Cynthia D’Arprix Sweeney’s debut is one of those novels that lots of people have been jumping up and down about, eagerly anticipating its publication: I’ve been one of them. Usually that kind of thing makes me put on my sceptical hat but with the promise of a dysfunctional family – a favourite literary trope which may say a lot about families – a New York backdrop and some well-aimed barbs at the better-off it sounded right up my alley and I’m delighted to say it delivers. The Plumbs, who’ve been counting on a windfall from the fund their father set up for them many years ago, are everything you could wish for in the dysfunctional stakes.
Leonard Plumb’s family frittered away what fortune they had. A proud self-made man, he decided that his own children would suffer neither his fate nor indulge in his family’s profligacy, setting up a modest fund nicknamed the Nest, which will pay out on his youngest child’s fortieth birthday. It’s supposed to be a top-up, a little something to draw on in middle age, but the growth of the fund has far exceeded Leonard’s wildest dreams. It has become exactly what he didn’t want for his children: a source of expectation. What Jack, Bea and Melody have not counted on is the plundering of their treasured Nest by their mother to get their eldest brother Leo out of trouble. Drunk and coked-up, Leo has crashed head on with an SUV while in compromising circumstances with a waitress, his mind taken off the road somewhat. Three months after the event, the three aggrieved siblings have arranged to meet Leo, fresh out of rehab. All are financially compromised: Jack’s taken out a loan against the summer-house he shares with his partner to shore up his failing antiques shop; Bea’s writing career has stalled and her advance is all but spent; Melody’s concern for appearances has landed her with a massive mortgage and college fees for her sixteen-year-old twins are looming on the horizon. Leo is late, as ever, but when he arrives he assures them he will repay the money. Sweeney’s novel follows these four over the three months until Melody’s fortieth, the longed for payout day.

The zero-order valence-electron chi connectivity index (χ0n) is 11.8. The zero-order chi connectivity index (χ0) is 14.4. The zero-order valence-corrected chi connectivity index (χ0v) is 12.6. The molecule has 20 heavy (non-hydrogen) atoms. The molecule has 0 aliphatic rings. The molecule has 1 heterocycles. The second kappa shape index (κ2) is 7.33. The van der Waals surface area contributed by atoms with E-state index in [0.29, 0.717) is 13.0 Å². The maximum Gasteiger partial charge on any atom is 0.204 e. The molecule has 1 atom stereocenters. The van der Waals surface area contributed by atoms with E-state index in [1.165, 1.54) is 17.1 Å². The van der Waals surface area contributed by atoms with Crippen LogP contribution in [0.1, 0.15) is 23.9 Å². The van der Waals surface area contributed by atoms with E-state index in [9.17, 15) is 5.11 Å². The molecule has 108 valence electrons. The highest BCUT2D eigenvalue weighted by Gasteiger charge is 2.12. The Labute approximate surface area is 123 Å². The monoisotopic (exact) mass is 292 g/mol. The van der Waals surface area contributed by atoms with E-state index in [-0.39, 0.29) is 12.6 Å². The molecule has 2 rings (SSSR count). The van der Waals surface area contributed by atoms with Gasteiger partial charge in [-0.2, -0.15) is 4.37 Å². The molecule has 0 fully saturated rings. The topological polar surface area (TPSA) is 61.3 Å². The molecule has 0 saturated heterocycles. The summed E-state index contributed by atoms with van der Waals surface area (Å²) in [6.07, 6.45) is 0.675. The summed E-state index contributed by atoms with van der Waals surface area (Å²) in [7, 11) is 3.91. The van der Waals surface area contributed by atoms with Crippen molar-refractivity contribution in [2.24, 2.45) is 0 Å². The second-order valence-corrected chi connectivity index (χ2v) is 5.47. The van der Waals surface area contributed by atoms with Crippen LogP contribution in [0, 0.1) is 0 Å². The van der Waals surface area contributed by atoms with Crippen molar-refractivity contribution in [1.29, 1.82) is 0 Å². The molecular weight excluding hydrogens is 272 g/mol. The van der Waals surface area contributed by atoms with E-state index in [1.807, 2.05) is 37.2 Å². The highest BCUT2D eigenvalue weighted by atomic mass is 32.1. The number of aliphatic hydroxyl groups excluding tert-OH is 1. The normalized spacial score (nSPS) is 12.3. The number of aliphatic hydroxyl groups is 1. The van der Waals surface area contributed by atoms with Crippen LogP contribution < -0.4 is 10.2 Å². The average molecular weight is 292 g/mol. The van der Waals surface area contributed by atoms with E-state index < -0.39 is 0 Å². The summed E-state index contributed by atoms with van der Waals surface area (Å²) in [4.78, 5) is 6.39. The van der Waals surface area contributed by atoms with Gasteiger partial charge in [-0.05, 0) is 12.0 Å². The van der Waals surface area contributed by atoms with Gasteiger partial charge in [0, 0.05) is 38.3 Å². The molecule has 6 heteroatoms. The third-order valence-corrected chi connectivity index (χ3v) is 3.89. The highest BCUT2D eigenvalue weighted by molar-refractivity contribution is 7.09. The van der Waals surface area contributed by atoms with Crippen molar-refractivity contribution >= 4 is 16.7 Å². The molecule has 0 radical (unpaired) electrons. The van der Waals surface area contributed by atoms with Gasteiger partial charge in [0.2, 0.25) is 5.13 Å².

The strength of The Nest lies in Sweeney’s characterisation. She introduces us to the Plumbs with a set-piece meeting, filling in their background as each prepares with a drink in a bar they know none of the others frequents. The story unfolds from the point of view of each member of the family, rounding them out nicely. Sweeney smartly avoids caricature, underpinning her novel with a gentle humour which makes it all the more engaging: these aren’t bad people, just a little too greedy for their own – and others’ – good. The novel is polished off with a thoroughly satisfying epilogue, neatly tying up any loose ends. It’s not challenging – no literary fireworks, nothing revolutionary – just a well-turned out, entertaining and absorbing piece of fiction that will keep you interested for all of its 400+ pages while quietly delivering a serious message about money and expectations. More please!